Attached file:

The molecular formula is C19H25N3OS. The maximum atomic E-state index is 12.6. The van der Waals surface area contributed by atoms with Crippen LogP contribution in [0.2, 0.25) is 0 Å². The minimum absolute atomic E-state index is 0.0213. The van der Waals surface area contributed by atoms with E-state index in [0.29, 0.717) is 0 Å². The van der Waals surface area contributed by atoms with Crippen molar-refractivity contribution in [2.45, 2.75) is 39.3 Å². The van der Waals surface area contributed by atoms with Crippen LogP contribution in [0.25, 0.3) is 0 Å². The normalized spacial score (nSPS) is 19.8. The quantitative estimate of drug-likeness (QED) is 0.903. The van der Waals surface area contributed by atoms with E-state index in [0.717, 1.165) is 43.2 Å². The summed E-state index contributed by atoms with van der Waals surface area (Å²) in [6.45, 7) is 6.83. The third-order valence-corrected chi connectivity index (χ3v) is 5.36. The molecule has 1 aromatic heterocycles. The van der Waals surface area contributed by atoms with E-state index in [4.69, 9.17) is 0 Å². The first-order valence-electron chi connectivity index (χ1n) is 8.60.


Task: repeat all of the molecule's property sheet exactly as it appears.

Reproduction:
The molecular formula is C19H25N3OS. The maximum atomic E-state index is 12.6. The van der Waals surface area contributed by atoms with Crippen LogP contribution in [0.2, 0.25) is 0 Å². The minimum absolute atomic E-state index is 0.0213. The van der Waals surface area contributed by atoms with E-state index in [0.29, 0.717) is 0 Å². The van der Waals surface area contributed by atoms with Crippen molar-refractivity contribution in [2.45, 2.75) is 39.3 Å². The van der Waals surface area contributed by atoms with Crippen LogP contribution in [0.25, 0.3) is 0 Å². The normalized spacial score (nSPS) is 19.8. The quantitative estimate of drug-likeness (QED) is 0.903. The van der Waals surface area contributed by atoms with E-state index in [0.717, 1.165) is 43.2 Å². The summed E-state index contributed by atoms with van der Waals surface area (Å²) in [6.45, 7) is 6.83. The third-order valence-corrected chi connectivity index (χ3v) is 5.36. The molecule has 1 aromatic heterocycles. The van der Waals surface area contributed by atoms with E-state index in [4.69, 9.17) is 0 Å². The first-order valence-electron chi connectivity index (χ1n) is 8.60.